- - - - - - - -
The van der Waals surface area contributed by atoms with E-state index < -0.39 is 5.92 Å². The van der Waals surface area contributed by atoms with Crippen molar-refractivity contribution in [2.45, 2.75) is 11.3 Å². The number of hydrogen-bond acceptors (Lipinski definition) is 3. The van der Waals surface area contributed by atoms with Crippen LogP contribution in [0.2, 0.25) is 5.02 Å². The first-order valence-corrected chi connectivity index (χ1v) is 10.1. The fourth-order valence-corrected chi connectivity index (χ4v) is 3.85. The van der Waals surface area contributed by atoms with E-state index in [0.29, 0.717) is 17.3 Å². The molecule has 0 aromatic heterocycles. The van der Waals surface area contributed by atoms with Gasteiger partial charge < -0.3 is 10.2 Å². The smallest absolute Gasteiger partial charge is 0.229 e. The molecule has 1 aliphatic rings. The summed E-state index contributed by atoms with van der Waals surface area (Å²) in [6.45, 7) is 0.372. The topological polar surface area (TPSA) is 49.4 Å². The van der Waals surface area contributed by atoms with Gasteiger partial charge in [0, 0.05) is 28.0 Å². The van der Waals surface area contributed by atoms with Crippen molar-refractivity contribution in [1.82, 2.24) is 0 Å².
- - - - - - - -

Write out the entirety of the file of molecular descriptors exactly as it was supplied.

The van der Waals surface area contributed by atoms with E-state index < -0.39 is 5.92 Å². The van der Waals surface area contributed by atoms with Crippen molar-refractivity contribution in [2.45, 2.75) is 11.3 Å². The number of hydrogen-bond acceptors (Lipinski definition) is 3. The van der Waals surface area contributed by atoms with Crippen LogP contribution in [0.2, 0.25) is 5.02 Å². The first-order valence-corrected chi connectivity index (χ1v) is 10.1. The fourth-order valence-corrected chi connectivity index (χ4v) is 3.85. The van der Waals surface area contributed by atoms with E-state index in [0.29, 0.717) is 17.3 Å². The molecule has 0 aromatic heterocycles. The van der Waals surface area contributed by atoms with Gasteiger partial charge < -0.3 is 10.2 Å². The smallest absolute Gasteiger partial charge is 0.229 e. The molecule has 1 aliphatic rings. The summed E-state index contributed by atoms with van der Waals surface area (Å²) in [6.45, 7) is 0.372. The topological polar surface area (TPSA) is 49.4 Å². The van der Waals surface area contributed by atoms with Gasteiger partial charge in [0, 0.05) is 28.0 Å². The van der Waals surface area contributed by atoms with Crippen molar-refractivity contribution in [1.82, 2.24) is 0 Å².